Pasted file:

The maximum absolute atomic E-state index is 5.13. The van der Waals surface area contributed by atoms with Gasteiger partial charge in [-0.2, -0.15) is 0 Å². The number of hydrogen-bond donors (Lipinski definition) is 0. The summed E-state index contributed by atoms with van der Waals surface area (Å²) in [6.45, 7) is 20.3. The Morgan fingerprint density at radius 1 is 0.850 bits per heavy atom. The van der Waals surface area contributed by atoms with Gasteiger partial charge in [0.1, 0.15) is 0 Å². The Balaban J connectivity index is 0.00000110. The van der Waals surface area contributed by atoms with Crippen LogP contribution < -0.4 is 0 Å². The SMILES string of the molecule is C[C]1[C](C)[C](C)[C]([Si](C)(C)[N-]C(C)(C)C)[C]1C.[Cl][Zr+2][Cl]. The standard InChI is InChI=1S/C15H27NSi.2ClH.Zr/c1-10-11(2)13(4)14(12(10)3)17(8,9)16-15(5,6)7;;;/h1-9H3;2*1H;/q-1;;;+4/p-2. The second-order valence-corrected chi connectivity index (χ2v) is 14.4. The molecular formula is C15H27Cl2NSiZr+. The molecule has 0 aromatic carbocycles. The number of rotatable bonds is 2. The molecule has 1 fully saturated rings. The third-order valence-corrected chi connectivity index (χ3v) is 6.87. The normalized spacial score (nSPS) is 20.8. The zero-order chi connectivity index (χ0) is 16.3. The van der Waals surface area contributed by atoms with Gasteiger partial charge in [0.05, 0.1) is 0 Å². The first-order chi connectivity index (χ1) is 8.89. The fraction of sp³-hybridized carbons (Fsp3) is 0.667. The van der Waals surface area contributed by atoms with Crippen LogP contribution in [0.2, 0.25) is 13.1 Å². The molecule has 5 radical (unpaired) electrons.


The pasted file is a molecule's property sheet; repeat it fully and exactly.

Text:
The maximum absolute atomic E-state index is 5.13. The van der Waals surface area contributed by atoms with Gasteiger partial charge in [-0.2, -0.15) is 0 Å². The number of hydrogen-bond donors (Lipinski definition) is 0. The summed E-state index contributed by atoms with van der Waals surface area (Å²) in [6.45, 7) is 20.3. The Morgan fingerprint density at radius 1 is 0.850 bits per heavy atom. The van der Waals surface area contributed by atoms with Gasteiger partial charge in [0.1, 0.15) is 0 Å². The Balaban J connectivity index is 0.00000110. The van der Waals surface area contributed by atoms with Crippen LogP contribution < -0.4 is 0 Å². The SMILES string of the molecule is C[C]1[C](C)[C](C)[C]([Si](C)(C)[N-]C(C)(C)C)[C]1C.[Cl][Zr+2][Cl]. The standard InChI is InChI=1S/C15H27NSi.2ClH.Zr/c1-10-11(2)13(4)14(12(10)3)17(8,9)16-15(5,6)7;;;/h1-9H3;2*1H;/q-1;;;+4/p-2. The second-order valence-corrected chi connectivity index (χ2v) is 14.4. The molecular formula is C15H27Cl2NSiZr+. The molecule has 0 aromatic carbocycles. The number of rotatable bonds is 2. The molecule has 1 fully saturated rings. The third-order valence-corrected chi connectivity index (χ3v) is 6.87. The normalized spacial score (nSPS) is 20.8. The zero-order chi connectivity index (χ0) is 16.3. The van der Waals surface area contributed by atoms with Gasteiger partial charge in [0.05, 0.1) is 0 Å². The first-order chi connectivity index (χ1) is 8.89. The fraction of sp³-hybridized carbons (Fsp3) is 0.667. The van der Waals surface area contributed by atoms with Crippen LogP contribution in [0.2, 0.25) is 13.1 Å². The molecule has 5 radical (unpaired) electrons.